Day 9 - Arrow Glacier

Monday, August 27, 2001
Arrow Glacier, Tanzania ("The Point Of No Return")
Elevation: 15,700 feet
Number of grilled cheese and tomato sandwiches I ate at lunch: 3
Number I would have eaten if there were more: 5
Bags of potato chips eaten: 2
Peanut butter cookies eaten: 2
Chocolate chip cookies eaten: 3

At daybreak, five of us lined up, arms distance apart, faced the Western Breach and did five sets of yoga salutations to the sun.

Salutations to the Sun (photo courtesy of Fred Yorra)

Deirdre and I kept wondering when the appetite suppression side effect of high altitude was going to kick in. The two of us ate like horses. Helene said that I should probably cancel the portrait sitting that I had scheduled for after the trip because I was looking a bit chubby.

On our way to Arrow Glacier

Larry and I traded MP3 players for the day and my favorite song of his was Smashmouth's "All-Star:"
Someone once told me the world is gonna roll me / I ain't the sharpest tool in the shed / She was looking kind of dumb with her finger and her thumb / In the shape of an "L" on her forehead / Hey now, you're an all-star...

Arrow Glacier (photo courtesy of Peter Rosendorff)

Some of us went on the optional afternoon hike. We ascended a whopping 250 feet in about an hour and a half. The air was getting thin. Roy pointed out the trail that we would take should we not be able to make it up the Western Breach. It was a trail that traversed the mountain at about 14,000 feet that would meet up in two days with the summit group's descent trail to Mweka Gate.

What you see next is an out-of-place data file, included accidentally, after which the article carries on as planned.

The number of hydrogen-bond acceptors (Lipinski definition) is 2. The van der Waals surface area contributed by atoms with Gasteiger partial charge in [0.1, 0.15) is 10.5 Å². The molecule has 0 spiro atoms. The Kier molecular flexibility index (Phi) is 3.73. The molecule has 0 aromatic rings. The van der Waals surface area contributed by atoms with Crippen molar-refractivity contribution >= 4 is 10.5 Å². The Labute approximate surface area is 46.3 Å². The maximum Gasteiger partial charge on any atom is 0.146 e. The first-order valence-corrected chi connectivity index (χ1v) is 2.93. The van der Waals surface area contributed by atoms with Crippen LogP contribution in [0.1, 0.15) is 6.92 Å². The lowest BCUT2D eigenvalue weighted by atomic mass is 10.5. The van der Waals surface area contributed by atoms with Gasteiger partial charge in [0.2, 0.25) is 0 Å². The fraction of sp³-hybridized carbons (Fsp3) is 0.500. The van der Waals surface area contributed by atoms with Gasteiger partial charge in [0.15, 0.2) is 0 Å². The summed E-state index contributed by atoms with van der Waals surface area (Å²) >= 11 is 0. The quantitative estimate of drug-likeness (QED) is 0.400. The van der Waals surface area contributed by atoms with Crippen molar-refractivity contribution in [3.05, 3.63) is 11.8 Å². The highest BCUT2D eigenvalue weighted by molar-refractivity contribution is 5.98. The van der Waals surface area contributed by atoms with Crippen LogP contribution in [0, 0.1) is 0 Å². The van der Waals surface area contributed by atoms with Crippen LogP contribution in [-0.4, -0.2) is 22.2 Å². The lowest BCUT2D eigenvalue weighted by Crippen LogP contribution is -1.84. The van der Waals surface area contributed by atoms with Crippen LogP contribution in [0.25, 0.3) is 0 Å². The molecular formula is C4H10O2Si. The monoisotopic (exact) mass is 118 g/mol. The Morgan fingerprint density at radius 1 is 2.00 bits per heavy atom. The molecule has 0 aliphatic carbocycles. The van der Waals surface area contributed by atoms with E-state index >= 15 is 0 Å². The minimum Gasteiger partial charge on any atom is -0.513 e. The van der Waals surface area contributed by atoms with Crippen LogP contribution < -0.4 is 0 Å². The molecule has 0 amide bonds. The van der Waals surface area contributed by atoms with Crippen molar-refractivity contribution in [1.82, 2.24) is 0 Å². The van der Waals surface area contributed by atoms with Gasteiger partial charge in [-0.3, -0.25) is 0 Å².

Deirdre and Morgan 250 feet above Arrow Glacier camp

Roy told me that on Tuesday, the first of our two longest hiking days, the sun would be on the other side of Kili and we would be cold all morning. Our feet would probably be numb. He recommended that we sleep with our boot liners inside our sleeping bag to keep them warm. He said that there would be some areas on the trail that we would be climbing using hand over hand techniques on rocks (class three bouldering.) He reminded us that we would have a big elevation gain at a high altitude. I got a little nervous hearing all of this.

Deirdre was having second thoughts about taking the "dex." Helene and I didn't want to push her. We took our first 4 mg. dose.

We decided to donate to a local clinic whatever medicines we had left over at the end of the trip.